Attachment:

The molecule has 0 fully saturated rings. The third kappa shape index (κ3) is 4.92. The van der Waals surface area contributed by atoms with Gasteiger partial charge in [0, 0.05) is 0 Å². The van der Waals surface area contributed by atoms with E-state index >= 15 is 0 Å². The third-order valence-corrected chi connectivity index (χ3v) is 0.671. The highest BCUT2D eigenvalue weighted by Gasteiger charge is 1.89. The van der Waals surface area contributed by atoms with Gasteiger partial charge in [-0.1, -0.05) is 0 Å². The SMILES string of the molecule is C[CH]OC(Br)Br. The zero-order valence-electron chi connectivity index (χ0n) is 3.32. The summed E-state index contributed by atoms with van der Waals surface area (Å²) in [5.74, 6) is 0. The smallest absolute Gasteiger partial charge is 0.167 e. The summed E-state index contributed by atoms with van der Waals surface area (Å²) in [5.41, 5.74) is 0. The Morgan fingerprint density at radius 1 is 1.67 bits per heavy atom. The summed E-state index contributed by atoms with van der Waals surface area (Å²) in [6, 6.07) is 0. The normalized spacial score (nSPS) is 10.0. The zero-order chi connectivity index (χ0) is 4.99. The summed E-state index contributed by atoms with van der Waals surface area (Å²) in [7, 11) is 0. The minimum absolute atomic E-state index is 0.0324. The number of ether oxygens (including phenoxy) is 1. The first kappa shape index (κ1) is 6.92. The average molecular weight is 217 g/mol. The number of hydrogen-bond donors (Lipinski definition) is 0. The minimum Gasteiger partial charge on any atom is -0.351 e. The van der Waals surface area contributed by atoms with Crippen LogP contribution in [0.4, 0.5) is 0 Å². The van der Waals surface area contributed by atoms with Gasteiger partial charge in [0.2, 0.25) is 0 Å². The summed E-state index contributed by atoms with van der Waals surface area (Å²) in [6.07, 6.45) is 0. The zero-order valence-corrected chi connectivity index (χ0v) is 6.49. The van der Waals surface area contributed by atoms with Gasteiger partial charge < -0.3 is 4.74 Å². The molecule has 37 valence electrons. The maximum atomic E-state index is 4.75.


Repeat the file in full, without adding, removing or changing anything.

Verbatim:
The molecule has 0 fully saturated rings. The third kappa shape index (κ3) is 4.92. The van der Waals surface area contributed by atoms with Gasteiger partial charge in [0, 0.05) is 0 Å². The van der Waals surface area contributed by atoms with E-state index >= 15 is 0 Å². The third-order valence-corrected chi connectivity index (χ3v) is 0.671. The highest BCUT2D eigenvalue weighted by Gasteiger charge is 1.89. The van der Waals surface area contributed by atoms with Gasteiger partial charge in [-0.1, -0.05) is 0 Å². The SMILES string of the molecule is C[CH]OC(Br)Br. The zero-order valence-electron chi connectivity index (χ0n) is 3.32. The summed E-state index contributed by atoms with van der Waals surface area (Å²) in [5.74, 6) is 0. The smallest absolute Gasteiger partial charge is 0.167 e. The summed E-state index contributed by atoms with van der Waals surface area (Å²) in [5.41, 5.74) is 0. The Morgan fingerprint density at radius 1 is 1.67 bits per heavy atom. The summed E-state index contributed by atoms with van der Waals surface area (Å²) in [6, 6.07) is 0. The normalized spacial score (nSPS) is 10.0. The zero-order chi connectivity index (χ0) is 4.99. The summed E-state index contributed by atoms with van der Waals surface area (Å²) in [7, 11) is 0. The minimum absolute atomic E-state index is 0.0324. The number of ether oxygens (including phenoxy) is 1. The first kappa shape index (κ1) is 6.92. The average molecular weight is 217 g/mol. The number of hydrogen-bond donors (Lipinski definition) is 0. The minimum Gasteiger partial charge on any atom is -0.351 e. The van der Waals surface area contributed by atoms with Crippen LogP contribution in [0.4, 0.5) is 0 Å². The van der Waals surface area contributed by atoms with Gasteiger partial charge in [0.2, 0.25) is 0 Å². The summed E-state index contributed by atoms with van der Waals surface area (Å²) in [6.07, 6.45) is 0. The zero-order valence-corrected chi connectivity index (χ0v) is 6.49. The van der Waals surface area contributed by atoms with Gasteiger partial charge < -0.3 is 4.74 Å². The molecule has 37 valence electrons. The maximum atomic E-state index is 4.75.